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Remember Control Data? The Living Computer Museum wants YOU

Vintage coders required break out the oscilloscopes and revive ancient kit

Using blade systems to cut costs and sharpen efficiencies

If you've got a bunch of old computer languages under your belt, the Living Computer Museum in Seattle, Washington, wants you.

It's a job that's definitely not for the faint-hearted: as well as being able to handle old IBM, DEC, HP and Control Data Corporation languages, you'd be expected to help create and debug hardware interfaces to the vintage iron in Windows and Linux.

You'd be expected to build and maintain the ancient operating systems, help out with hardware development, and – because this is low-level stuff – be able to work out what's going on inside the boxes using logic analysers and oscilloscopes.

The duties include helping hunt out the arcana of the computing world, since not only does the job involve running and restoring the iron itself: the spec asks for people who can help locate the applications that used to run on the boxes.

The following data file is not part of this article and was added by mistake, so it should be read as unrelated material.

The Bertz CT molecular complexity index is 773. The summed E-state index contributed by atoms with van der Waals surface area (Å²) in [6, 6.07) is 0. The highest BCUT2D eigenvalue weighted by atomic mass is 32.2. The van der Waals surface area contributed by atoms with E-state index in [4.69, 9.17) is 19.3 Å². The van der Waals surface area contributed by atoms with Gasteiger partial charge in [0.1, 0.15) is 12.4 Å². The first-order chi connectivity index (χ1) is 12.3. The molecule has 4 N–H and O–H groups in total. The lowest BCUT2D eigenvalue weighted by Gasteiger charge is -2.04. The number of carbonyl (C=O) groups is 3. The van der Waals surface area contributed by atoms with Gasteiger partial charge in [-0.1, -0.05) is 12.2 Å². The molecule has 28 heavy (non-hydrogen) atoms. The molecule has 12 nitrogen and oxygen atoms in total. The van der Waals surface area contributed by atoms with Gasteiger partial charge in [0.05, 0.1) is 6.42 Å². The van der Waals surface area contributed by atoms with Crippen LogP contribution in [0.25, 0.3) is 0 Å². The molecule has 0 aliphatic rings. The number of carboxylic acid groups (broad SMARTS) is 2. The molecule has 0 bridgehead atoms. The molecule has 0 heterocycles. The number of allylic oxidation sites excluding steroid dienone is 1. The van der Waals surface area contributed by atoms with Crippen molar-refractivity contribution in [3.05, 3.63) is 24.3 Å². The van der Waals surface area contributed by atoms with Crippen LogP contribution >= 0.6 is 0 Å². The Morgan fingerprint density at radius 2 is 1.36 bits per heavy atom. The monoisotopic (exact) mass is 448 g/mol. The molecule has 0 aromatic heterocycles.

There's also development of emulators of the exhibit machines: for example, emulating the disk drives, printers and displays the old machines expect to see, all the way up to running emulators of entire systems.

After a week of that, whoever wins the job will probably find running backups and monitoring system usage – the more mundane tasks of the sysadmin – quite relaxing.

As El Reg has previously noted, people who understand PDP-11 will be employable in the nuclear power industry for a long time yet. We're always interested to hear from readers that spot other arcane roles.

The job seems to be at least partly sponsored by capital company Vulcan, since it's carrying the recruitment ad. ®

Using blade systems to cut costs and sharpen efficiencies

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